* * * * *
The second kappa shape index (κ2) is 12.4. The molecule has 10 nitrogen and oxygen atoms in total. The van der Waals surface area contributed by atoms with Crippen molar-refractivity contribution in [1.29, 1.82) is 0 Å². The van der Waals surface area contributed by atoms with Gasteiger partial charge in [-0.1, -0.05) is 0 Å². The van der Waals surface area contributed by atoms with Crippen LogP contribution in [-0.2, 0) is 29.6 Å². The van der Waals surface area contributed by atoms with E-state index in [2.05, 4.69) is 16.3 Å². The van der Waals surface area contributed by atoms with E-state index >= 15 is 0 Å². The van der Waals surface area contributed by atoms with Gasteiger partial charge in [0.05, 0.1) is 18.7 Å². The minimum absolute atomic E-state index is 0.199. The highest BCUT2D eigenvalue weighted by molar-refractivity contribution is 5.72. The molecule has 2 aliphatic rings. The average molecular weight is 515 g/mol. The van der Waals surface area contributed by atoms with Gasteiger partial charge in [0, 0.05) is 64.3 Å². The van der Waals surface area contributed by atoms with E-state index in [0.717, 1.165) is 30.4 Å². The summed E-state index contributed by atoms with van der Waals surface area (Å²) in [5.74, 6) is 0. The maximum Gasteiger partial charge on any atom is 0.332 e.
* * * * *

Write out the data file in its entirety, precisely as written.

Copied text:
The second kappa shape index (κ2) is 12.4. The molecule has 10 nitrogen and oxygen atoms in total. The van der Waals surface area contributed by atoms with Crippen molar-refractivity contribution in [1.29, 1.82) is 0 Å². The van der Waals surface area contributed by atoms with Gasteiger partial charge in [-0.1, -0.05) is 0 Å². The van der Waals surface area contributed by atoms with Crippen LogP contribution in [-0.2, 0) is 29.6 Å². The van der Waals surface area contributed by atoms with E-state index in [2.05, 4.69) is 16.3 Å². The van der Waals surface area contributed by atoms with E-state index >= 15 is 0 Å². The van der Waals surface area contributed by atoms with Gasteiger partial charge in [0.05, 0.1) is 18.7 Å². The minimum absolute atomic E-state index is 0.199. The highest BCUT2D eigenvalue weighted by molar-refractivity contribution is 5.72. The molecule has 2 aliphatic rings. The average molecular weight is 515 g/mol. The van der Waals surface area contributed by atoms with Gasteiger partial charge in [0, 0.05) is 64.3 Å². The van der Waals surface area contributed by atoms with E-state index in [0.717, 1.165) is 30.4 Å². The summed E-state index contributed by atoms with van der Waals surface area (Å²) in [5.74, 6) is 0. The maximum Gasteiger partial charge on any atom is 0.332 e.